The other conference, this one deep in the summer, takes us into the domain of far future technology. Some of the great science fiction about starships talks about voyages that last for centuries — I’m thinking not only of Heinlein’s Orphans of the Sky (1963, but drawing on two novellas in Astounding Science Fiction from 1941), but also Brian Aldiss’ Non-Stop (1958) and the recently published Hull Zero Three, by Greg Bear. In each case, we’re dealing with people aboard a vessel that is meant to survive for many human generations, a frequent issue being to identify just what is going on aboard the craft and what the actual destination is.
Call them ‘generation ships’ or ‘worldships,’ vast constructs that are built around the premise that flight to the stars will be long and slow, but that human technology will find a way to attain speeds of several percent of the speed of light to make manned journeys possible. A surprising amount of work has been done addressing the problems of building and maintaining a worldship, much of it appearing in the Journal of the British Interplanetary Society. Now the BIS is preparing a session dealing explicitly with worldships. Here’s their description of the event:
In 1984 JBIS published papers considering the design of a World ship. This is a very large vehicle many tens of kilometres in length and having a mass of millions of tons, moving at a fraction of a per cent of the speed of light and taking hundreds of years to millennia to complete its journey. It is a self-contained, self-sufficient ship carrying a crew that may number hundreds to thousands and may even contain an ocean, all directed towards an interstellar colonisation strategy. A symposium is being organised to discuss both old and new ideas in relation to the concept of a World Ship. This one day event is an attempt to reinvigorate thinking on this topic and to promote new ideas and will focus on the concepts, cause, cost, construction and engineering feasibility as well as sociological issues associated with the human crew. All presentations are to be written up for submission to a special issue of JBIS. Submissions relating to this topic or closely related themes are invited. Interested persons should submit a title and abstract to the Executive Secretary.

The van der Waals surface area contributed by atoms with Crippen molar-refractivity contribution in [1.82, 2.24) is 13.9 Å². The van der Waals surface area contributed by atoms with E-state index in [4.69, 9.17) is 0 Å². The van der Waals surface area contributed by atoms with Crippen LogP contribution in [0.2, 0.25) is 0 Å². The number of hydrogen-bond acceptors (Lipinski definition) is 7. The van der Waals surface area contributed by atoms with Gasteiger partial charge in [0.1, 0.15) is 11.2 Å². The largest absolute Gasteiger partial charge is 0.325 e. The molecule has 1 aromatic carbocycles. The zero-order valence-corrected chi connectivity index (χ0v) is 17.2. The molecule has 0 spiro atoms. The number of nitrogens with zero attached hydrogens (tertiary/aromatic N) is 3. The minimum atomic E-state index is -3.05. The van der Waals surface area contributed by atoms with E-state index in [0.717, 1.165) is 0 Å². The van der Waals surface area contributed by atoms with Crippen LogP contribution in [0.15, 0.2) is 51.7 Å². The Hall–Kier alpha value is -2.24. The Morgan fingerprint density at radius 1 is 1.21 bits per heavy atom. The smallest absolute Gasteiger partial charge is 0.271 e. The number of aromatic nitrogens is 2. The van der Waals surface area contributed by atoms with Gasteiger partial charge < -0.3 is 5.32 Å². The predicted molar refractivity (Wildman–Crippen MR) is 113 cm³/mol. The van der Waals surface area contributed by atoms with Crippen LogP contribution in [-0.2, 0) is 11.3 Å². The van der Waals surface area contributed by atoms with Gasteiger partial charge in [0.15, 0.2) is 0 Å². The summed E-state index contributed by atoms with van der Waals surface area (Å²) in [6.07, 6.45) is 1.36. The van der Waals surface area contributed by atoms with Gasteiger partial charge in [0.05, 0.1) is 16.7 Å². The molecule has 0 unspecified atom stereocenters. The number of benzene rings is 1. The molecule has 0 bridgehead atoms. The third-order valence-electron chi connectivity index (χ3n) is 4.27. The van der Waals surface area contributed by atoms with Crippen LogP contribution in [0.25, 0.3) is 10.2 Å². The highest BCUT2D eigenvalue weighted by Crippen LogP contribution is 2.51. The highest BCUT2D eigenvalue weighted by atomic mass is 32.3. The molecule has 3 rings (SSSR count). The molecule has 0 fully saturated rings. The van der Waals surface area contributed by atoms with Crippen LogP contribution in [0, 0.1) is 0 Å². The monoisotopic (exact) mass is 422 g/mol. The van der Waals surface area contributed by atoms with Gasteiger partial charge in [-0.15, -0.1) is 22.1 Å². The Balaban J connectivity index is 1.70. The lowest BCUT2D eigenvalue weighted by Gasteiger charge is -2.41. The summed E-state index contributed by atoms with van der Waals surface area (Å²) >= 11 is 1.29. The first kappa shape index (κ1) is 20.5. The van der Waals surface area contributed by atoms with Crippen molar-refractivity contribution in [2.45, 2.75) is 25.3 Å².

The session will run on August 17, 2011 from 0930 to 1630 UTC at the BIS headquarters on South Lambeth Road in London. The call for papers is available online. My own thinking is that a worldship is almost inevitable if we find no faster means of propulsion somewhere down the line. Imagine a future in which O’Neill-style space habitats begin to create a non-planetary choice for living and working. If we develop the infrastructure to make that happen, it’s not an unthinkable stretch to see generations that have adapted to this environment moving out between the stars.
Would their aim be colonisation of a remote stellar system? Perhaps, but my guess is that humans who have lived for a thousand years in a highly customized artificial environment may choose not to plant roots on the first habitable planet they find. They may explore it and study its system while deciding to stay aboard their familiar vessel, eventually casting off once again for the deep. In any case, worldships offer an interesting take on how we might make interstellar journeys relying not so much on startling breakthroughs in physics as steady progress in engineering and the production of energy. The London session should be provocative indeed.